Eyewitnesses reported seeing a maroon Triumph or similar vehicle upon Within Road at around the time of the disappearance, and police issued a photofit picture of a man they wanted to question in relation to the incident. This man was described as being a "very handsome" individual in his early 20s with a pale complexion, short dark hair, who had been wearing a light-coloured shirt.[16]

Despite the police investigation and a search of the surrounding countryside involving thousands of volunteers, Tate's disappearance remains unexplained. In 2002, DNA belonging to Tate was found on one of her jumpers kept by her mother, which would allow her body to be identified if discovered. On the 25th anniversary of the case in 2003, Genette's parents both stated their belief that she is no longer alive. Police have amassed more than 20,000 index cards in a filing system related to the case, which is stored at the Devon and Cornwall Police headquarters in Exeter.[17]

Robert Black as the prime suspect[edit]

Robert Black, a serial killer convicted in 1994 for similar crimes involving the abduction and murder of young girls, was questioned by Devon and Cornwall Police in connection with the Tate case. During the course of his job as a long distance delivery van driver in the 1970s, Black had made deliveries in the Exeter area. In 1996, an eyewitness claimed to have seen a vehicle of the model Black is known to have driven in 1978 at Exeter Airport on the day of Genette's disappearance. The police inquiries were unable to establish that Black had been in Aylesbeare on the day of the disappearance.[18][n 3]

The Crown Prosecution Service decided in August 2008 that insufficient evidence existed to charge Black with Tate's murder.[20][21] After Black's conviction in 2011 for the murder of Jennifer Cardy in 1981, a spokesman for the Police Service of Northern Ireland commented on the "striking similarities" between the murder of Cardy and the disappearance of Tate.[22]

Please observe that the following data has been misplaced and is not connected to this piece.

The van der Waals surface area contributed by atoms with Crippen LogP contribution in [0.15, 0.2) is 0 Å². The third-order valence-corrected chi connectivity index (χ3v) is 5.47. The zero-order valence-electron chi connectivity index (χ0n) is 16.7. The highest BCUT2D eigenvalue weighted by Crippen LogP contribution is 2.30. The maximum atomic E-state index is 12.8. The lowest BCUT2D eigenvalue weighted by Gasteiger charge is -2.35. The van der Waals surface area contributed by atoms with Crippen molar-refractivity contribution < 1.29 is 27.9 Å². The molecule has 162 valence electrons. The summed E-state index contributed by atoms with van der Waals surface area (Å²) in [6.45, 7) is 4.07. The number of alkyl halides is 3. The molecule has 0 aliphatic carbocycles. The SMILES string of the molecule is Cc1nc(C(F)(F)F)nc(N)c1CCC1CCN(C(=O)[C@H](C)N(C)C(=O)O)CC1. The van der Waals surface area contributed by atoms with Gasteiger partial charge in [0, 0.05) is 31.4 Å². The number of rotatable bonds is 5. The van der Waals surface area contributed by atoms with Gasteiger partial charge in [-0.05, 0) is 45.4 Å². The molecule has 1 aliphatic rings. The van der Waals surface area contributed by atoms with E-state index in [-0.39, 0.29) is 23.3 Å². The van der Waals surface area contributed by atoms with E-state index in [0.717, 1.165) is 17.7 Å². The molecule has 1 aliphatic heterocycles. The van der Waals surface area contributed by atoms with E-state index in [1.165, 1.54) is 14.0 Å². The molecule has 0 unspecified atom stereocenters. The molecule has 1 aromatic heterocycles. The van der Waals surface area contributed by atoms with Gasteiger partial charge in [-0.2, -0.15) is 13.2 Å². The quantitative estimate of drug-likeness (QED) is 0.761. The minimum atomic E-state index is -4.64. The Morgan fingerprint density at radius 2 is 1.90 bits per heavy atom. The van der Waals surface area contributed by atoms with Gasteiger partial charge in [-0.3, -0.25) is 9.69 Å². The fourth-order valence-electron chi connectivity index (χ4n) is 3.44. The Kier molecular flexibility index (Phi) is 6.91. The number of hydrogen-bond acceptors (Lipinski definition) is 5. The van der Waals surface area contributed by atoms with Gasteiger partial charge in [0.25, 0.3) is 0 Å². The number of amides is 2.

Devon and Cornwall Police reviewed the case in June 2014 in the hope of finding sufficient real evidence to prosecute Black.[23] At the time of his death in January 2016, Devon and Cornwall Police were five weeks from submitting a file to the Crown Prosecution Service in which they sought a new decision on whether to prosecute him.[24] The file was submitted in April 2016, and the Crown Prosecution Service said that due to Black's death, there would be no posthumous decision to charge him with Tate's murder.[25]

In August 2018, on the eve of the 40th anniversary of his daughter's disappearance, John Tate made a further plea for information about the case, saying, "I am not even 100% sure Black did it. I need proof that Black killed her." He said that his rapidly declining health meant that he could no longer make his annual trip from Manchester to Aylesbeare, and that his final wish was to give his daughter a dignified Christian burial and to be buried alongside her.[26] He died in April 2020, aged 77, with the case still unsolved.[27]

See also[edit]


  1. ^ The total population of Aylesbeare in 1978 was fewer than 500 people.
  2. ^ The search for Genette Tate would prove to be the most extensive search for a missing person in the history of Devon and Cornwall Police.[12]
  3. ^ In several recorded interviews conducted with a pioneering expert in the treatment of child sex offenders named Dr. Ray Wyre in the early 1990s, Black had disclosed extensive knowledge of the precise scene and circumstances from which Tate was abducted.[19]


  1. ^ "Scores Contact Genette Tate Hotline". Herald Scotland. 1 March 1997. Retrieved 14 October 2018.
  2. ^ "Full Report: The Mystery of Genette Tate, 35 Years On". ITV News. 13 January 2016. Retrieved 13 October 2018.
  3. ^ "The Disappearance of Genette Tate: The Full Story of the Missing Girl That Has Baffled Devon for 40 Years". Devon Live. 20 August 2018. Archived from the original on 19 January 2019. Retrieved 12 October 2018.